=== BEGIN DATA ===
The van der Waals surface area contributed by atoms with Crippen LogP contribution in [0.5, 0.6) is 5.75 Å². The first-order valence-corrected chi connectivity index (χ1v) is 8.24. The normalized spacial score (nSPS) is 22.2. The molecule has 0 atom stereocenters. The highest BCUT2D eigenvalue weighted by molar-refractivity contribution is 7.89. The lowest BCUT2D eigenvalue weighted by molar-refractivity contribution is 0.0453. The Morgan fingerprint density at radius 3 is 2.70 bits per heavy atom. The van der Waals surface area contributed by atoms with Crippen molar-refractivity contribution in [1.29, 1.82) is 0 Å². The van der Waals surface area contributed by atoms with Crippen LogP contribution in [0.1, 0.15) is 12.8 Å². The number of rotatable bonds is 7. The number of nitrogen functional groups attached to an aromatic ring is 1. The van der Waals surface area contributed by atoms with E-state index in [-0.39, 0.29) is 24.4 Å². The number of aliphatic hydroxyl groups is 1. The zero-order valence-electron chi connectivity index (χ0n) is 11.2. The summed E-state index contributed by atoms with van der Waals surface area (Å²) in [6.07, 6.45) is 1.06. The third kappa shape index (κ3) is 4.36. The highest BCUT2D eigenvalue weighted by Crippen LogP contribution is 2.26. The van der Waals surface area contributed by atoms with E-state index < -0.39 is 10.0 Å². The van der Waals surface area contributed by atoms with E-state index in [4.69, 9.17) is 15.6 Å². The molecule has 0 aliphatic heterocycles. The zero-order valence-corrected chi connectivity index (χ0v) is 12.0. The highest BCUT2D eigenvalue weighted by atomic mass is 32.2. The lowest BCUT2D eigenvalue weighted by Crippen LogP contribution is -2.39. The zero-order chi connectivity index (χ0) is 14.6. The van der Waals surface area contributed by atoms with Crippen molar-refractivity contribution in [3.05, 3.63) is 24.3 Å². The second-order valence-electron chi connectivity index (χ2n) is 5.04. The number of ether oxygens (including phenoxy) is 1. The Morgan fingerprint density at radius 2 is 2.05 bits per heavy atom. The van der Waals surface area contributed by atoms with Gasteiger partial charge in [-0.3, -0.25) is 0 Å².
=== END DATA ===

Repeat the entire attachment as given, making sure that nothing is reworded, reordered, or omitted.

The van der Waals surface area contributed by atoms with Crippen LogP contribution in [0.5, 0.6) is 5.75 Å². The first-order valence-corrected chi connectivity index (χ1v) is 8.24. The normalized spacial score (nSPS) is 22.2. The molecule has 0 atom stereocenters. The highest BCUT2D eigenvalue weighted by molar-refractivity contribution is 7.89. The lowest BCUT2D eigenvalue weighted by molar-refractivity contribution is 0.0453. The Morgan fingerprint density at radius 3 is 2.70 bits per heavy atom. The van der Waals surface area contributed by atoms with Crippen molar-refractivity contribution in [1.29, 1.82) is 0 Å². The van der Waals surface area contributed by atoms with Crippen LogP contribution in [0.1, 0.15) is 12.8 Å². The number of rotatable bonds is 7. The number of nitrogen functional groups attached to an aromatic ring is 1. The van der Waals surface area contributed by atoms with E-state index in [-0.39, 0.29) is 24.4 Å². The number of aliphatic hydroxyl groups is 1. The zero-order valence-electron chi connectivity index (χ0n) is 11.2. The summed E-state index contributed by atoms with van der Waals surface area (Å²) in [6.07, 6.45) is 1.06. The third kappa shape index (κ3) is 4.36. The highest BCUT2D eigenvalue weighted by Crippen LogP contribution is 2.26. The van der Waals surface area contributed by atoms with E-state index < -0.39 is 10.0 Å². The van der Waals surface area contributed by atoms with E-state index in [4.69, 9.17) is 15.6 Å². The molecule has 0 aliphatic heterocycles. The zero-order valence-corrected chi connectivity index (χ0v) is 12.0. The highest BCUT2D eigenvalue weighted by atomic mass is 32.2. The lowest BCUT2D eigenvalue weighted by Crippen LogP contribution is -2.39. The zero-order chi connectivity index (χ0) is 14.6. The van der Waals surface area contributed by atoms with Crippen molar-refractivity contribution in [3.05, 3.63) is 24.3 Å². The second-order valence-electron chi connectivity index (χ2n) is 5.04. The number of ether oxygens (including phenoxy) is 1. The Morgan fingerprint density at radius 2 is 2.05 bits per heavy atom. The van der Waals surface area contributed by atoms with Gasteiger partial charge in [-0.3, -0.25) is 0 Å².